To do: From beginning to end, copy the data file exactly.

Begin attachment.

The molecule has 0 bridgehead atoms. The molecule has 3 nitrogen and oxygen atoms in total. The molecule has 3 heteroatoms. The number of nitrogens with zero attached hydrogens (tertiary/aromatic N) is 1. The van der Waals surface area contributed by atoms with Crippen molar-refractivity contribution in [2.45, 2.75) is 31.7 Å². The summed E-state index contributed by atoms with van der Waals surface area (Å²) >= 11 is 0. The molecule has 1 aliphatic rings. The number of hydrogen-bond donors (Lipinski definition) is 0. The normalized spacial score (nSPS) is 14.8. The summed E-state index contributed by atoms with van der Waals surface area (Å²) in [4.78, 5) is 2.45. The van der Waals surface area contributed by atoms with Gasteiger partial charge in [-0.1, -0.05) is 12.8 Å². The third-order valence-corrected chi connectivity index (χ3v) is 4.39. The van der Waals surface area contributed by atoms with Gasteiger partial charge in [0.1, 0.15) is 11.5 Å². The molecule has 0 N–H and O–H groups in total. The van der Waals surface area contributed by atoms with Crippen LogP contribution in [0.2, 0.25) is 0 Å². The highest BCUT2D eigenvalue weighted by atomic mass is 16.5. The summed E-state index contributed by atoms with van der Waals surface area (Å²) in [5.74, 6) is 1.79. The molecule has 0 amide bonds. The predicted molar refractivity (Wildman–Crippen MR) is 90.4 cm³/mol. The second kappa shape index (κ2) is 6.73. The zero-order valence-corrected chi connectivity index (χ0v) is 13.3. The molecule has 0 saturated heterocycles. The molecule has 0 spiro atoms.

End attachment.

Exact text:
The molecule has 0 bridgehead atoms. The molecule has 3 nitrogen and oxygen atoms in total. The molecule has 3 heteroatoms. The number of nitrogens with zero attached hydrogens (tertiary/aromatic N) is 1. The van der Waals surface area contributed by atoms with Crippen molar-refractivity contribution in [2.45, 2.75) is 31.7 Å². The summed E-state index contributed by atoms with van der Waals surface area (Å²) >= 11 is 0. The molecule has 1 aliphatic rings. The number of hydrogen-bond donors (Lipinski definition) is 0. The normalized spacial score (nSPS) is 14.8. The summed E-state index contributed by atoms with van der Waals surface area (Å²) in [4.78, 5) is 2.45. The van der Waals surface area contributed by atoms with Gasteiger partial charge in [-0.1, -0.05) is 12.8 Å². The third-order valence-corrected chi connectivity index (χ3v) is 4.39. The van der Waals surface area contributed by atoms with Gasteiger partial charge in [0.1, 0.15) is 11.5 Å². The molecule has 0 N–H and O–H groups in total. The van der Waals surface area contributed by atoms with Crippen LogP contribution in [0.2, 0.25) is 0 Å². The highest BCUT2D eigenvalue weighted by atomic mass is 16.5. The summed E-state index contributed by atoms with van der Waals surface area (Å²) in [5.74, 6) is 1.79. The molecule has 0 amide bonds. The predicted molar refractivity (Wildman–Crippen MR) is 90.4 cm³/mol. The second kappa shape index (κ2) is 6.73. The zero-order valence-corrected chi connectivity index (χ0v) is 13.3. The molecule has 0 saturated heterocycles. The molecule has 0 spiro atoms.